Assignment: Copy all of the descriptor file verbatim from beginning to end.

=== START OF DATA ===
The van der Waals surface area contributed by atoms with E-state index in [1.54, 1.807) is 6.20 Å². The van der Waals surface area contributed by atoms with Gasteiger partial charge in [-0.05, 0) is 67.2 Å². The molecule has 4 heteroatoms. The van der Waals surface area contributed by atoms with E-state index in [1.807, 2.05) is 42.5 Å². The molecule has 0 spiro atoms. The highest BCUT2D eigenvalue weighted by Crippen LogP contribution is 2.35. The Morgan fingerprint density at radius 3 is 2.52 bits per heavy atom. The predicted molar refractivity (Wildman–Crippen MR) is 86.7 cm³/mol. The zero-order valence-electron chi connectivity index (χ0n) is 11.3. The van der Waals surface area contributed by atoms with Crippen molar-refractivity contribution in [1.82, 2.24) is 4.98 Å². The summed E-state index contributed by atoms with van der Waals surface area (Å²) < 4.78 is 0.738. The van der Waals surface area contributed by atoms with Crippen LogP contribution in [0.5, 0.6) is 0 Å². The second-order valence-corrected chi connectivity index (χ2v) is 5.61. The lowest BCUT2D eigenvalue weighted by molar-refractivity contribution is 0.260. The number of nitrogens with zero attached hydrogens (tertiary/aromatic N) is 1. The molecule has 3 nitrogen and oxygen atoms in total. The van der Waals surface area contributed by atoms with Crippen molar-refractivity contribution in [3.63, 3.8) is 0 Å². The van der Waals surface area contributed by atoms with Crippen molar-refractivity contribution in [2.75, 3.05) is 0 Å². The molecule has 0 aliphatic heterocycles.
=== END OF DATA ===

The van der Waals surface area contributed by atoms with E-state index in [1.54, 1.807) is 6.20 Å². The van der Waals surface area contributed by atoms with Gasteiger partial charge in [-0.05, 0) is 67.2 Å². The molecule has 4 heteroatoms. The van der Waals surface area contributed by atoms with E-state index in [1.807, 2.05) is 42.5 Å². The molecule has 0 spiro atoms. The highest BCUT2D eigenvalue weighted by Crippen LogP contribution is 2.35. The Morgan fingerprint density at radius 3 is 2.52 bits per heavy atom. The predicted molar refractivity (Wildman–Crippen MR) is 86.7 cm³/mol. The zero-order valence-electron chi connectivity index (χ0n) is 11.3. The van der Waals surface area contributed by atoms with Crippen molar-refractivity contribution in [1.82, 2.24) is 4.98 Å². The summed E-state index contributed by atoms with van der Waals surface area (Å²) < 4.78 is 0.738. The van der Waals surface area contributed by atoms with Crippen LogP contribution in [0.5, 0.6) is 0 Å². The second-order valence-corrected chi connectivity index (χ2v) is 5.61. The lowest BCUT2D eigenvalue weighted by molar-refractivity contribution is 0.260. The number of nitrogens with zero attached hydrogens (tertiary/aromatic N) is 1. The molecule has 3 nitrogen and oxygen atoms in total. The van der Waals surface area contributed by atoms with Crippen molar-refractivity contribution in [3.63, 3.8) is 0 Å². The van der Waals surface area contributed by atoms with Crippen molar-refractivity contribution in [2.75, 3.05) is 0 Å². The molecule has 0 aliphatic heterocycles.